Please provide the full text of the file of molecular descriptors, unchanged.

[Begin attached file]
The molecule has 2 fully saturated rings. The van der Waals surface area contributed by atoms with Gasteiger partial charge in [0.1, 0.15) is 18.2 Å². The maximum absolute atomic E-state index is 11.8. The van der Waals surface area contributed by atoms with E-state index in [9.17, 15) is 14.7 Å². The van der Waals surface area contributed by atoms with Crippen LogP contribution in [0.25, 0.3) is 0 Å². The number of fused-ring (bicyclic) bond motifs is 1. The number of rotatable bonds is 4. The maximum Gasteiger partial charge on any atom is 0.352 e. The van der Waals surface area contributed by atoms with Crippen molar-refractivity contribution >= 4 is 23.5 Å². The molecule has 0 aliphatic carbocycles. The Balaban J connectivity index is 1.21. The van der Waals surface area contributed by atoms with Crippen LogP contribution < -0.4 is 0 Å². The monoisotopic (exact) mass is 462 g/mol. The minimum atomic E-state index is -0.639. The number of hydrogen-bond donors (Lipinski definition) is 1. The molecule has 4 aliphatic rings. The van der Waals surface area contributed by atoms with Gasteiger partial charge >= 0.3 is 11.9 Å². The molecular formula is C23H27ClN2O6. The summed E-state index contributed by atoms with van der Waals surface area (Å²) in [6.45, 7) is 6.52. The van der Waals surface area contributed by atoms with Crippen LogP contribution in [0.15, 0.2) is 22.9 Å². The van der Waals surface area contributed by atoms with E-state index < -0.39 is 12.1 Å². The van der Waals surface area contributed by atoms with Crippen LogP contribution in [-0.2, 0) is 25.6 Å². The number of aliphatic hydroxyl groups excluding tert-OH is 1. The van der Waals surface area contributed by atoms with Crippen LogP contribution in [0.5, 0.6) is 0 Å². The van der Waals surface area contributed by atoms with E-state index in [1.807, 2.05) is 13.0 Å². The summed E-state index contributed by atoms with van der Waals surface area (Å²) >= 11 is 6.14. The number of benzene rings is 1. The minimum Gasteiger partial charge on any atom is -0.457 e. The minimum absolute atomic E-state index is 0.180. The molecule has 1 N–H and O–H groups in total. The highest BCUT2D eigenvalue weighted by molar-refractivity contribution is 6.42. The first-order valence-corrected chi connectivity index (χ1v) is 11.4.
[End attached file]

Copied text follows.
The molecule has 2 fully saturated rings. The van der Waals surface area contributed by atoms with Gasteiger partial charge in [0.1, 0.15) is 18.2 Å². The maximum absolute atomic E-state index is 11.8. The van der Waals surface area contributed by atoms with E-state index in [9.17, 15) is 14.7 Å². The van der Waals surface area contributed by atoms with Crippen LogP contribution in [0.25, 0.3) is 0 Å². The number of fused-ring (bicyclic) bond motifs is 1. The number of rotatable bonds is 4. The maximum Gasteiger partial charge on any atom is 0.352 e. The van der Waals surface area contributed by atoms with Crippen molar-refractivity contribution >= 4 is 23.5 Å². The molecule has 0 aliphatic carbocycles. The Balaban J connectivity index is 1.21. The van der Waals surface area contributed by atoms with Crippen LogP contribution < -0.4 is 0 Å². The monoisotopic (exact) mass is 462 g/mol. The minimum atomic E-state index is -0.639. The number of hydrogen-bond donors (Lipinski definition) is 1. The molecule has 4 aliphatic rings. The van der Waals surface area contributed by atoms with Gasteiger partial charge >= 0.3 is 11.9 Å². The molecular formula is C23H27ClN2O6. The summed E-state index contributed by atoms with van der Waals surface area (Å²) in [6.45, 7) is 6.52. The van der Waals surface area contributed by atoms with Crippen LogP contribution in [0.15, 0.2) is 22.9 Å². The van der Waals surface area contributed by atoms with E-state index < -0.39 is 12.1 Å². The van der Waals surface area contributed by atoms with Crippen LogP contribution in [-0.2, 0) is 25.6 Å². The number of aliphatic hydroxyl groups excluding tert-OH is 1. The van der Waals surface area contributed by atoms with Crippen LogP contribution in [0.5, 0.6) is 0 Å². The van der Waals surface area contributed by atoms with E-state index in [1.807, 2.05) is 13.0 Å². The summed E-state index contributed by atoms with van der Waals surface area (Å²) >= 11 is 6.14. The number of benzene rings is 1. The minimum Gasteiger partial charge on any atom is -0.457 e. The minimum absolute atomic E-state index is 0.180. The molecule has 1 N–H and O–H groups in total. The highest BCUT2D eigenvalue weighted by molar-refractivity contribution is 6.42. The first-order valence-corrected chi connectivity index (χ1v) is 11.4.